The maximum term of the House of Representatives is three years, taken from the date on which the elected house first meets. However, the Governor-General has the power to dissolve the House of Representatives and call an election before the end of the three year period.

More detailed information on parliamentary representation can be found in s 7 and s 24 of the Constitution and in ss 40–54 of the Commonwealth Electoral Act 1918.

The electoral process

A full federal election is conducted approximately once every three years on a date determined by the Governor-General, upon request by the Government. Typically, this involves the election of all House of Representatives members as well as half of the Senate.

There are a number of essential steps involved in holding a federal election or by-election and a timing framework for when these events can legally occur.

These steps begin with the expiry or dissolution of the House of Representatives. The term of a House of Representatives expires three years from the first meeting of the House. It may, however, be dissolved sooner by the Governor-General usually acting on the advice of the Prime Minister.

A writ for an election will outline the essential steps of the election period and identify the key dates for those steps, in line with the timing framework provided for in the Commonwealth Electoral Act 1918 (the Act). 

See When elections are held - Australian Electoral Commission (aec.gov.au) for more information about the timing of elections.

The 2022 federal election timetable - Australian Electoral Commission (aec.gov.au) provides the timings of the 2022 federal election.

The electoral roll

The Commonwealth Electoral Roll is the list of names and addresses of all people who have enrolled to vote at Australian elections. You must be enrolled to be eligible to vote.  Learn more about enrolling to vote and eligibility.

The AEC publishes enrolment statistics on a regular basis to show the number of Australians enrolled nationally, and by state/territory and division.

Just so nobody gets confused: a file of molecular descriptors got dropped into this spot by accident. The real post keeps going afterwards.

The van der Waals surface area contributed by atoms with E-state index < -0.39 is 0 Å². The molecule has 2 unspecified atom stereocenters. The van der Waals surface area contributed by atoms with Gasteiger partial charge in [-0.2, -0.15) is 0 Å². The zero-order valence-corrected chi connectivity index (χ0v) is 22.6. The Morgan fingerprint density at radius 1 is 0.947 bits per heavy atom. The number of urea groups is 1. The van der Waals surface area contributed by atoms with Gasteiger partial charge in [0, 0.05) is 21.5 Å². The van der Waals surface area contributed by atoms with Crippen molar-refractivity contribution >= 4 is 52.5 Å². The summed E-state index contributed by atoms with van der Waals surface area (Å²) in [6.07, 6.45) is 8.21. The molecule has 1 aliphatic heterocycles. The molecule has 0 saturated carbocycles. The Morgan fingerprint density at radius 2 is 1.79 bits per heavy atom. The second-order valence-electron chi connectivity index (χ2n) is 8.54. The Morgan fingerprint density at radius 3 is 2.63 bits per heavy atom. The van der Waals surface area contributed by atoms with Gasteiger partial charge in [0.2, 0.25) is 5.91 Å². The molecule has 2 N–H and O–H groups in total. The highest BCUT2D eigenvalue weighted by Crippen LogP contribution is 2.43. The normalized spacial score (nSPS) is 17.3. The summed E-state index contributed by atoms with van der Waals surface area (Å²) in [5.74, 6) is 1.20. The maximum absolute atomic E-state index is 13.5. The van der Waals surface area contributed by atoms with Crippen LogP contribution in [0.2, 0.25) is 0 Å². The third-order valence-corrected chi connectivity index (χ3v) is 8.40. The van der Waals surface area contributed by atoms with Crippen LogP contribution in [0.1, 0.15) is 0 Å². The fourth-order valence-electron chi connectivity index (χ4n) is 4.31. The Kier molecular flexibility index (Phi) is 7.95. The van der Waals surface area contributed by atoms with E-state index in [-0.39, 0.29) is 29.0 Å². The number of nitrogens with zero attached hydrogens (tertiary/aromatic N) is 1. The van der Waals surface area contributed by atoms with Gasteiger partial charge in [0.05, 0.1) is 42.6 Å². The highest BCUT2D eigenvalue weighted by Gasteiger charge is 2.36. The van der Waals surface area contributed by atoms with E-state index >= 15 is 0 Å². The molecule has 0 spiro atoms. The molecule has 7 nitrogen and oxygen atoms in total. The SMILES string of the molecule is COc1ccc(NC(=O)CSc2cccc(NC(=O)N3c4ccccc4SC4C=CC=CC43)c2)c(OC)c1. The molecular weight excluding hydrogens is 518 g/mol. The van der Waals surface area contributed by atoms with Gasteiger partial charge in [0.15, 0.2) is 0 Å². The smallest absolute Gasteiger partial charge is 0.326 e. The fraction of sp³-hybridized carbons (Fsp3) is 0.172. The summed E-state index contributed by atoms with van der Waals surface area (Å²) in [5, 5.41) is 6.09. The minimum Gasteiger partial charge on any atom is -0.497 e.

Information about the electoral roll for the 2022 federal election can be found on the 2022 federal election enrolment statistics page, which provides the number of voters on the certified list for the 2022 federal election for each electoral division.

The certified list is the official electoral roll used to mark off the names of voters at polling places. The list contains the name, address and date of birth for all eligible voters in an electoral division.

The total number of voters on the certified list for the 2022 federal election, for all divisions was 17,228,900.

Candidates and nominations

Candidates must be nominated before they can be elected to the Senate or the House of Representatives. The qualifications for nomination to both houses are the same.

The candidates for both Senate and House of Representatives for the 2022 federal election are available here:

Nationally, 1,624 people were nominated as candidates in the 2022 federal election. The 2022 total included 1,203 candidates for the House of Representatives and 421 candidates for the Senate.

Statistics relating to candidates and political parties for the 2022 federal election are published on the AEC’s Tally Room.

See all  political parties registered at the 2022 federal election.

Election funding and financial disclosure

The Transparency Register is a published register of entities, annual returns, election returns, enforceable undertakings and election funding claims and contains information relating to the 2022 federal election.

The final cost of the 2022 federal election is $446.5 million (GST exclusive). Please note that election costs are incurred over more than one financial year and does not include public funding payments.


The counting of votes is known as the scrutiny and it is usually observed by scrutineers nominated by the candidates. The scrutiny commences on election day in each polling place after 6pm (once polling has closed). Ordinary ballot papers are counted on election night. Learn more about counting the votes.

Find the results for the 2022 federal election on the AEC Tally Room.

Further reading

Further information relating to the 2022 federal election, published by the AEC are provided below.

Updated: 7 August 2023